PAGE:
Cranial osteopathy cannot be effectively learned via the Internet or reading books. It is a psychomotor skill be best taught with hands on guidance. It must be practiced on living human heads with a skilled trained practitioners providing guidance, experience, knowledge, skill and information to the student.

The Rhythmic Impulse

The body has a self healing mechanisms. One of these mechanisms is the third pulse of the body that emanates from the central nervous system. This inherent motility of the brain and spinal cord occurs with the initial inspiration of the breath of life at birth. This primary respiratory mechanism called the cranial rhythmic impulse which is associated with a very slight coiling and uncoiling of the spinal cord and the central nervous system. The bones of the head and the central nervous system become slightly wider and shorter from front to back in the inspiration or flexion phase of the sphenobasilar synchondrosis. In the exhalation phase, the primary phase, the primary respiratory mechanism moves in just opposite direction. The head and central nervous system becomes longer and slightly wider. This amount of movement is in the millimeter range. One measurement placed it within hundredths of an inch. But this varies according to where one measures the motion, at which suture.

The fluctuation of the cerebral spinal fluid occurs with the motion of the billions of glial cells in the central nervous system and this movement occurs in the relatively closed container of the cranium. As the brain and spinal cord change shape and go through the cycle of inhalation and exhalation/flexion and extension, the cerebral spinal fluid fluctuates back and forth within the spaces of the brain and spinal cord. This helps push the cerebral spinal fluid through the small channels around the nerved down the spinal cord and exiting the central nervous system into the peripheral nervous system. The motion of the membranes of the head called the dura mater that surround the bones and house the vessels in the skull. The dura membranes appear as the three attached sickle shaped membranes forming a tripod to support the brain and skull.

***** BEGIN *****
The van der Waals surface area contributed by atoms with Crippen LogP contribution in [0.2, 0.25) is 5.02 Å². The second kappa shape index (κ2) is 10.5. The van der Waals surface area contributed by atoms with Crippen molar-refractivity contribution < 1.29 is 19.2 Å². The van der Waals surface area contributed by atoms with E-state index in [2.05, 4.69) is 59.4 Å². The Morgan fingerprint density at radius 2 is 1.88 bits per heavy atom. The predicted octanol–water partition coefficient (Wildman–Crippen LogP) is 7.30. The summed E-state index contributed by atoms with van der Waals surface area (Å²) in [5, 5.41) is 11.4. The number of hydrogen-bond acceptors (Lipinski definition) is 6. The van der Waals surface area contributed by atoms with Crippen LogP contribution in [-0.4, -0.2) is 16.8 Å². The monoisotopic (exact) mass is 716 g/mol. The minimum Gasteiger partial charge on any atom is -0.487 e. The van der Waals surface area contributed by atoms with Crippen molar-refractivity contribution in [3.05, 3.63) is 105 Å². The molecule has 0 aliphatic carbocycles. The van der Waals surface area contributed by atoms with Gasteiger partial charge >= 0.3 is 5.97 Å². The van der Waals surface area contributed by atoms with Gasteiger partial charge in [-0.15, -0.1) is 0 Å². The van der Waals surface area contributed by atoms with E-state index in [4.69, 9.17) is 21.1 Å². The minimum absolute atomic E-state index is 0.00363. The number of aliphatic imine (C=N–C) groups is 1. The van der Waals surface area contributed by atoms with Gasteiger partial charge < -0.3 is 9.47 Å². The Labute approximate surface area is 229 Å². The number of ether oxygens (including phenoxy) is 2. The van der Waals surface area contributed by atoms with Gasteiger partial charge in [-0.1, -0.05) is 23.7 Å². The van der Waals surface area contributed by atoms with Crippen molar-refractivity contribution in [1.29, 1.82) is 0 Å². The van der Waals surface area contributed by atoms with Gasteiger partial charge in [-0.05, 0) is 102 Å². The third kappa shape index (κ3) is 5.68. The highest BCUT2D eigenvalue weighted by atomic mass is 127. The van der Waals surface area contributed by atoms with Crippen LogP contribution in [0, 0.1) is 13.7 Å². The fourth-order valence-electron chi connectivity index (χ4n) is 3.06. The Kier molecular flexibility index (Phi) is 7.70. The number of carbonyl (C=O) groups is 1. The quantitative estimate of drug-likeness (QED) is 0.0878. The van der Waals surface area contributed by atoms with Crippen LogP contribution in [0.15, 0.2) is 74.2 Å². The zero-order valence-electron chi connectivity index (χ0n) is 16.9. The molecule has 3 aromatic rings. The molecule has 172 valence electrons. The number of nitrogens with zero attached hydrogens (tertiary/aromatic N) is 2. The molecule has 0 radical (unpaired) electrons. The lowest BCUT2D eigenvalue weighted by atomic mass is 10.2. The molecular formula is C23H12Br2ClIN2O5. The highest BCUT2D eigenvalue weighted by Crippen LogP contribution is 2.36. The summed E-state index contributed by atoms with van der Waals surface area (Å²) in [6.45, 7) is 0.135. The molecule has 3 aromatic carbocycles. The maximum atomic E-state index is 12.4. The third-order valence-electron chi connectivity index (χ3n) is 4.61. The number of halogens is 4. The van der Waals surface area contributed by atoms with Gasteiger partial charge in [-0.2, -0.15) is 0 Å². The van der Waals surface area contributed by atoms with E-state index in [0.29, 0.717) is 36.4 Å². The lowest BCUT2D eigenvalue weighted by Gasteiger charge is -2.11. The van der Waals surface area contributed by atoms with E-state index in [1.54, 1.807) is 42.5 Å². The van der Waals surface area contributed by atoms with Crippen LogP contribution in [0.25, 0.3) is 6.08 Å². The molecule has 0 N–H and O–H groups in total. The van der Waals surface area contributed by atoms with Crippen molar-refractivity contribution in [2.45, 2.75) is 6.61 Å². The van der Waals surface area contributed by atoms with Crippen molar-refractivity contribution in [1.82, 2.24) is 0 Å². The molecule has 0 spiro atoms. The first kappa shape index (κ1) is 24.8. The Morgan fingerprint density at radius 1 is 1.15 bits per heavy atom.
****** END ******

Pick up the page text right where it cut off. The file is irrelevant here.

They are called the falx cerebri and the tentorum cerebelli with a small slip dividing the left and right half of the cerebellum. They limit and control the slight motion of the bones of the head effecting the whole fasat mechanism involving the cranium to the sacrum. The dura membranes are firmly attached at the foramen magnum, second and third cervical vertebra and the sacral segment. The 26 bones of the head are in slight rhythmic motion along with the cerebral spinal fluid, the central nervous system, the dural membranes and the sacrum. These cranial bones are architecturally designed to fit together with various grooves and gear-like articulation with each other. The sutures are comprised on connective tissues, membranes and blood vessels with elastic tissue identified microscopically. Since the dura is firmly attached at the base of the skull and the sacrum, motion of the cranial mechanism is transmitted into the sacrum. The cranium and the sacrum work together in a flexion and extension phases. This constant rhythmic motion moves the sacrum into nutation and antinutation.